The court noted that, through counsel, plaintiff asserted that her husband never formally rescinded his permission for her to look at his e-mails.9
The court noted that CPLR §4506 provides that recorded communications or evidence derived therefrom, which have been obtained by conduct constituting the crime of eavesdropping, as defined by Penal Law §250.05, may not be received as evidence at trial. Penal Law §250.05 provides that, inter alia, a person is guilty of eavesdropping when he unlawfully “intercepts” or “accesses” an electronic communication.
The court, relying on the penal law definitions of “intercept” and “access,” noted that this would require an “intentional acquiring, receiving, collecting, overhearing, or recording of an electronic communication, without the consent of the sender or intended receiver thereof, by means of instrument, device, or equipment.”10
The court in reviewing the relevant Legislative History noted that the purpose of the statute was to:
prohibit individuals from intercepting communications going from one person to another, and in this case an email from one person to another. In the case at bar the email was not “in transit,” but stored in the e-mail account. Even assuming the husband’s facts, as sated, to be true, the wife may have unlawfully retrieved information from a computer; in violation of Penal Law 153.10, but there was no interception and accordingly fails to fall within [the] scope of CPLR 4506 as presently written.11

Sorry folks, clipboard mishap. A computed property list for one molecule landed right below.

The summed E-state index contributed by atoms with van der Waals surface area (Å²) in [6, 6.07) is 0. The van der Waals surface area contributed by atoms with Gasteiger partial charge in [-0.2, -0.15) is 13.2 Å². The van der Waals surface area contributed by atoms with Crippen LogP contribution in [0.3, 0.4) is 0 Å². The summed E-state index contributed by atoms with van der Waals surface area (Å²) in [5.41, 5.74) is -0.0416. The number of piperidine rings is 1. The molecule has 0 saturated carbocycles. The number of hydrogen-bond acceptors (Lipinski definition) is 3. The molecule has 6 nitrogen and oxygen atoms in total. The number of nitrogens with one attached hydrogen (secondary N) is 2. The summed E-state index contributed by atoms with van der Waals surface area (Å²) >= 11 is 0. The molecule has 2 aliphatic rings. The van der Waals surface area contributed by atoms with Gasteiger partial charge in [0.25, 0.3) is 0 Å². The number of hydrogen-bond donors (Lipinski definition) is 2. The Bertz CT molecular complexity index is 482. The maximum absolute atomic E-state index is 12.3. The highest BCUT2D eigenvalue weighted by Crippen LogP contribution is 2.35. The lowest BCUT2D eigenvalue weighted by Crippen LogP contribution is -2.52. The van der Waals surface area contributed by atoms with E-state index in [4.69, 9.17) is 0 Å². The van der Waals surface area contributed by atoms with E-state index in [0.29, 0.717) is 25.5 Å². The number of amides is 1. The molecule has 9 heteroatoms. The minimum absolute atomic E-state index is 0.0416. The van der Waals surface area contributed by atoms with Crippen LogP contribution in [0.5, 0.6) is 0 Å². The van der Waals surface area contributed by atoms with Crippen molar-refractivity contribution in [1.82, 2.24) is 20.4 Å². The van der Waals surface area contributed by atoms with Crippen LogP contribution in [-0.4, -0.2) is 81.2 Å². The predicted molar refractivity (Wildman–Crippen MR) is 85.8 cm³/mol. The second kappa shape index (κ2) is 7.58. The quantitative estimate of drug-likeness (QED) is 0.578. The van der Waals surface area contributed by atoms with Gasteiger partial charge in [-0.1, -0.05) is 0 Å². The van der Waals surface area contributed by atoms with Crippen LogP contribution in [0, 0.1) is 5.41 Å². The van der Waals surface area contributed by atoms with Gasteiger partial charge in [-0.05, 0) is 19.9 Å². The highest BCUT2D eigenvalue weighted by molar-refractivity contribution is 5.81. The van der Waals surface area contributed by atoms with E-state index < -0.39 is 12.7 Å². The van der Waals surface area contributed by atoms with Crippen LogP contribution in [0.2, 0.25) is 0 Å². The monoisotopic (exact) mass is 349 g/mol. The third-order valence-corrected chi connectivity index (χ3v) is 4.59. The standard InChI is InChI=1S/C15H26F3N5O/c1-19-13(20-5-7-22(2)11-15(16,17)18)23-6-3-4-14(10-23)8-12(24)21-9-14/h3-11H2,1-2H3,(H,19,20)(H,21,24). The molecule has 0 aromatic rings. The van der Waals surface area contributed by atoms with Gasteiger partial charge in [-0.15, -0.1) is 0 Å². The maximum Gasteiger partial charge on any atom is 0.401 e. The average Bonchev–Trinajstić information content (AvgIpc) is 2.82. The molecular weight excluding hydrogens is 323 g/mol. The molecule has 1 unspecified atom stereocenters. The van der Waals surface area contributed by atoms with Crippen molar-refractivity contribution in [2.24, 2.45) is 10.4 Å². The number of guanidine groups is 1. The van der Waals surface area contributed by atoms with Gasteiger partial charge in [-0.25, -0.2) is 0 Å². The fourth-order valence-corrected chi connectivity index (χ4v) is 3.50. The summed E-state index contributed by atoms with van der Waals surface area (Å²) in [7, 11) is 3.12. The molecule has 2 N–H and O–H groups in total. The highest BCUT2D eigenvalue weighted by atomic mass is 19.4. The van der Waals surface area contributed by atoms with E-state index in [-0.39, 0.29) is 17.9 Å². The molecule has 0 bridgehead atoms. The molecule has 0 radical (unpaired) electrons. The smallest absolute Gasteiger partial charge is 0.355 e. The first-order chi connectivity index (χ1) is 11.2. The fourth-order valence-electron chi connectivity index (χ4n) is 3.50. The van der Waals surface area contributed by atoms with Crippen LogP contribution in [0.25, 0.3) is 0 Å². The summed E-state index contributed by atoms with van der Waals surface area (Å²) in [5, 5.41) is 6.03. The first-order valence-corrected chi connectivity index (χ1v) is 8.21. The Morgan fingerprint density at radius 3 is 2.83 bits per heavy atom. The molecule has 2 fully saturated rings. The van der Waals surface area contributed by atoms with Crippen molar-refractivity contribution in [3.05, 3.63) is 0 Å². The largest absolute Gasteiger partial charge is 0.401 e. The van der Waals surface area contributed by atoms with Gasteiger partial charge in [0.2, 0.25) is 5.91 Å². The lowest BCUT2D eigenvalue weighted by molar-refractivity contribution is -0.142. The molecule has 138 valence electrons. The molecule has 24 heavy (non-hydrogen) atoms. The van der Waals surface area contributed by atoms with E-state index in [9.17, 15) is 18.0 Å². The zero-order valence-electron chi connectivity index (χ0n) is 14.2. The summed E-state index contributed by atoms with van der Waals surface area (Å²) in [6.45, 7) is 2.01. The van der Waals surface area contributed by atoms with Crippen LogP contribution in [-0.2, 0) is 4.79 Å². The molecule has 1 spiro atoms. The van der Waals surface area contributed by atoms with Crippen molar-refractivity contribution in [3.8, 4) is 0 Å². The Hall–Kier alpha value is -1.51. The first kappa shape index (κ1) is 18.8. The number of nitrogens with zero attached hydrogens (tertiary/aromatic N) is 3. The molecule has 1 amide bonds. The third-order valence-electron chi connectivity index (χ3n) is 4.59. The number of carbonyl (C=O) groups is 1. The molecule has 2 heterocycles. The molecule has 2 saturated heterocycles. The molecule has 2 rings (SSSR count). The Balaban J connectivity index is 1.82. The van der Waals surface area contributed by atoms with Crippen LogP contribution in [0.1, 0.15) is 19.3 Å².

Finding that the e-mails were not “intercepted while in transit,” but merely “retrieved” from a computer by a party who knew the password, the court held that the e-mails were admissible at trial, as long as they were not protected by the attorney-client privilege.12
Finally, the court noted that there is “no statute that would recognize an ‘implied revocation upon service of a divorce action’ and bar the use of the email ‘stored.’”
In People v Klapper,13 the issue of privacy of e-mail communications is examined in the criminal context. In this case, an employer was charged with the unauthorized use of his own computer, pursuant to Penal Law §156.05, resulting from the employer’s installation of keystroke-tracking software and his resultant viewing of an employee’s e-mails.
The court dismissed the accusatory instrument finding the allegations insufficient to establish that defendant acted “without authorization.” It court held that the accusatory instrument failed to state that defendant, the computer owner, had knowledge of any limited access to the computer or the complainant’s e-mail account.
The court noted that there was no allegation that complainant “had installed a security device to prevent unauthorized access or use,” and the allegations further demonstrated that defendant had sent e-mails to complainant containing documents from complainant’s e-mail account, “support[ing] an inference that defendant did not have notice or at a minimum had a reasonable belief that his access was not prohibited or limited.”
In addressing the lack of authorization, the court found: